There were no significant differences in number of tillers and grain weights per plant for all the three NERICA varieties (Table 2), indicating a narrow genomic gap expression in terms of tillers per plant among the studied NERICA varieties under the semi-arid conditions of SWAEZ. Narrow physio-genomic expression among some NERICA varieties was also observed in other studies conducted under same environmental conditions [8]. NERICA 1 had significantly lower number of panicles per plant compared to NERICA 4 and NERICA 10. This indicated that there was a distinct genomic gap expression for number of panicles per plant under SWAEZ condition between NERICA 1 and other NERICA varieties that had not expressed significant differences in the number of panicles per plant. On the other hand, NERICA 4 had significantly higher grain yields per plant compared to NERICA 1 and NERICA 10 that had not expressed significant differences in grain yields between them. This indicated that there was wider genomic expression gap in terms of grain weight per plant between NERICA 4 and other tested NERICA varieties. Variations grain weights per plant is due to differences in genetic trains among the NERICA varieties [8].

There were significant differences (p < 0.05) in grain yields among the tested NERICA varieties, with NERICA 4 having the highest grain yields: two-folds of grain yields of NERICA 1 (Figure 4). This indicated that, NERICA 4 was the most superior in terms of grain yields among the three tested NERICA varieties under the semi-arid conditions of the SWAEZ. However, grain yields of NERICA 4 were four-folds lower than that obtained on station located in the humid, central Uganda: Namulonge Crops Resources Research Institute (NACRRI), the breeder for NERICA in Uganda. It was also below the national average of

Table 2. Variation in number of tillers and panicle characteristics with NERICA varieties.

a, b … are DMRT alphabets. Means followed by similar alphabet are not significantly different from one another.

Figure 4. Variation of grain yields with the tested NERICA varieties.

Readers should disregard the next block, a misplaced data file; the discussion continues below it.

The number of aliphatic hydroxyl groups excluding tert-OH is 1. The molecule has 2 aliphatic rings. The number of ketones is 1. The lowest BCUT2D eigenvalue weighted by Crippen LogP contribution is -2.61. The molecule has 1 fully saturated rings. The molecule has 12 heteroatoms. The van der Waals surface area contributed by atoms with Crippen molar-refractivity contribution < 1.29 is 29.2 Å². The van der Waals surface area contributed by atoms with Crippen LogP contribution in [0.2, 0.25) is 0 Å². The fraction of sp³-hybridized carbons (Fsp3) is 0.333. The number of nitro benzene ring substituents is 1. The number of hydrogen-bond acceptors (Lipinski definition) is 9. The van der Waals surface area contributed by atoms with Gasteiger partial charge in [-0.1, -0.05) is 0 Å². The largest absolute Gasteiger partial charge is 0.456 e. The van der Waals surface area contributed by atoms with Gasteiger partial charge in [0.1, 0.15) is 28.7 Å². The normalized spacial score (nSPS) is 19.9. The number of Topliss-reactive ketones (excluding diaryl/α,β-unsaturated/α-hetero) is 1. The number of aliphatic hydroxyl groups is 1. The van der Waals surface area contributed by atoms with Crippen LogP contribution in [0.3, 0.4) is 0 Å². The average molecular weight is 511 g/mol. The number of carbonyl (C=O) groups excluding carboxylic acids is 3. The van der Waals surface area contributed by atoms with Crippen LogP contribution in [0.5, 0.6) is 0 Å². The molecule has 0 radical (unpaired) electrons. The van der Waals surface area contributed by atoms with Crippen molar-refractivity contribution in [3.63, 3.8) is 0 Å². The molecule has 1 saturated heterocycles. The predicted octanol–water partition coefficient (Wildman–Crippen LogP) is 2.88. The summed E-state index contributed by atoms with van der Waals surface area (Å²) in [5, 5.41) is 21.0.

rice productivity estimated at 2.5 t・ha−1. Grain yields for NERICA 4 in the traditional rice producing areas are estimated at 2.0 - 3.3 t・ha−1 under rain-fed conditions [9]. Hence, areas of the SWAEZ exhibiting typical conditions of semi-arid conditions may not be suitable for upland NERICA production due to its limited and unpredictable rains.

5. Conclusion

Experimental trial of upland NERICA on-station at MBAZARDI revealed the following: while upland NERICA 1 and NERICA 4 had taller heights compared to NERICA 10, NERICA 4 had the highest grain yields. This placed NERICA 4, the most possible top candidate for rice farmers found in more humid parts of the SWAEZ of Uganda. The limited and unpredictable rains in the SWAEZ, make large areas of the SWAEZ less suitable for upland NERICA production, which calls for more breeding for drought tolerance, targeting parts of SWAEZ with pronounced semi-arid conditions.

Cite this paper: Muzira, R. , Turyagyenda, L. , Kankwatsa, P. , Mutenyo, H. , Natuha, S. and Kyomugisha, M. (2020) Agronomic Assessment of Upland Rice Varieties under Unpredictable Rains in the Semi-Arid Conditions of South-Western Agro-Ecological Zone of Uganda. Open Access Library Journal, 7, 1-8. doi: 10.4236/oalib.1105988.
References

[1]   Bigirwa, T., Kikafunda, J. and Onega, G. (2005) Experience in NERICA Dissemination in Uganda. Proceedings of the Workshop on NERICA Promotion in East Africa, Juja Nairobi.

[2]   MAAIF (2009) Uganda National Rice Development Strategy.

[3]   GoU (Government of Uganda) (2016) Uganda Wetlands Atlas, 2, 1-42.

[4]   ADB (2014) Increasing Domestic Production, Improving Food Security.

[5]   Kaneda, C. (2007) Breeding and Dissemination Efforts of “NERICA” (1) Breeding of Upland Rice. Japanese Journal of Tropical Agriculture, 51, 1-4.

[6]   World Weather Channel (2019) World Weather Online. https://www.worldweatheronline.com

[7]   Isabirye, M., Mwesige, D., Ssali, H., Magunda, M. and Lwasa, J. (2004) Soil Resource Information and Linkages to Agricultural Production. Uganda Journal of Agricultural Sciences, 9, 215-221.

[8]   Fukuta, Y., et al. (2012) Genetic Characterization of Rainfed Upland New Rice for Africa (NERICA) Varieties. Breeding Science, 62, 27-37. https://doi.org/10.1270/jsbbs.62.27

[9]   Fujiie, H., Agency, C., Fujiie, M., Kurauchi, N. and Takagaki, M. (2010) Potential of NERICA Production in Uganda. Trop. Agric. Dev., 54, 44-50.